What are the main differences between a conventional toilet and a portable facility?




We all need toilets in life to function effectively. The need and benefits of passing liquid and solid waste are immense, whether in a public or private setting. Humans are expected to pee approximately 6-8 times a day and poop about three times a day or three times a week. This increases the possibility of using toilets in private and public settings. We mainly handle our business in conventional facilities at home, work, shopping mall or train station. Occasionally, we may use portable toilet units when working at construction sites, participating in a running event, or dancing at a music festival. These two types of facilities function as places where humans pass waste, but their manner of operation differs. Let’s examine the differences between a standard fixed toilet and a portable unit.


Difference between a conventional toilet and a portable facility 

1) Fied vs. mobile: it is the most apparent reason, and we all know from the names that one can be moved from one place to another. While the other is fixed to a particular point. You will likely see the same portable unit at three different events on three days. That is not the case with a fixed toilet. 

2) Large vs. Portable: The dimensions between these two facilities differ as standard fixed toilets are expected to have a stall wall about 36 inches wide by 60 inches in depth. The door will usually be around 24 inches wide. On the other hand, portable units have widths that range from 109 to 117 centimetres. And a depth of approximately 117 to 122cm or 46-48 inches. You can expect a height of 224 to 231 centimeters or 88-91 inches from top to bottom. Factors such as the use case of the facilities could determine its actual dimension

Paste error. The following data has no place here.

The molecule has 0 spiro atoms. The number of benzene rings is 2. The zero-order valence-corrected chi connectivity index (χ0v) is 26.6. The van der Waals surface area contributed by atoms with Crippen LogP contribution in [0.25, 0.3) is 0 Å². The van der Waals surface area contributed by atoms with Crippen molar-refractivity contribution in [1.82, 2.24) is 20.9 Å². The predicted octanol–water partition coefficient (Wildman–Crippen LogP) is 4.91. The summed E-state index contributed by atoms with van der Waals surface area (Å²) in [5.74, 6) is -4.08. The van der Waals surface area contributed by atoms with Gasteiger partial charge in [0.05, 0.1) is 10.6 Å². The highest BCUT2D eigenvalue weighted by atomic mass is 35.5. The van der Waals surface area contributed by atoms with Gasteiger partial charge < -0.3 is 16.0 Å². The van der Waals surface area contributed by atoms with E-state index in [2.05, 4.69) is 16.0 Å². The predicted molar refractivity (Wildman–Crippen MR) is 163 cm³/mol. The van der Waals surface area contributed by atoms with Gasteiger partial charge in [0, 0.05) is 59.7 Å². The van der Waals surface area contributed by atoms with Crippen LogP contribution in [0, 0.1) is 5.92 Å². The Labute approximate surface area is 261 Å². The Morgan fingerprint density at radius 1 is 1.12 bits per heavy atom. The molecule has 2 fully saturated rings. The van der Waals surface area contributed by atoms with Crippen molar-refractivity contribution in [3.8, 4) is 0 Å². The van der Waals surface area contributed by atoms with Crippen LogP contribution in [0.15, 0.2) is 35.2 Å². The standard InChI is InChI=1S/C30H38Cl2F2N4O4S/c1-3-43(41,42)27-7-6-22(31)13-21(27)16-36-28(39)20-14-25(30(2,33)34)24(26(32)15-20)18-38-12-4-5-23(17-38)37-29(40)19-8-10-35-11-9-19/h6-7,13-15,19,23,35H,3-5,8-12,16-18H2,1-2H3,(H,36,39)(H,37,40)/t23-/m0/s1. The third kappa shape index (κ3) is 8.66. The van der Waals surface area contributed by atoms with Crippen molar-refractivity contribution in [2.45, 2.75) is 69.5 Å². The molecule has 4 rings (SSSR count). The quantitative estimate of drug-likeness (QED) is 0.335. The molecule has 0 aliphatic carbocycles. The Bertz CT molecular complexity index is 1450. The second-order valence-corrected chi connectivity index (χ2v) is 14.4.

3) Sewer vs. holding tank: One of the significant differences in how waste is handled after a user has discharged it from their system. When users flush the toilet in fixed toilets, all wastewater travels via the sewer pipes and into a sewer system. The lines from a property are usually connected to a more extensive network of pipes at the street level. The sewer pipes then transport wastewater to the treatment plant, where they are now treated for the safety of human and aquatic life. Usually, foreign objects such as cigarette butts and plastic wrappers are separated during the treatment phase. Portable toilets, on the other hand, are built with a holding tank that collects human waste and, with the help of chemicals, disintegrates the solids and fights bacteria and subdued odor. 

4) Brick vs. Polyurethane plastic: the material used to construct conventional toilets are usually different from their portable counterparts. Standard fixed toilets are generally built with brick, stone, or frame timber. At the same time, portable toilets are usually made of polyurethane plastic, a class of polymers made up of organic units linked together by carbonate. 

In this piece, we’ve identified some key differences between standard fixed units and mobile toilets. They are all designed to meet the waste disposal needs of people. We looked at the difference between a restroom trailer and a portable toilet unit. 

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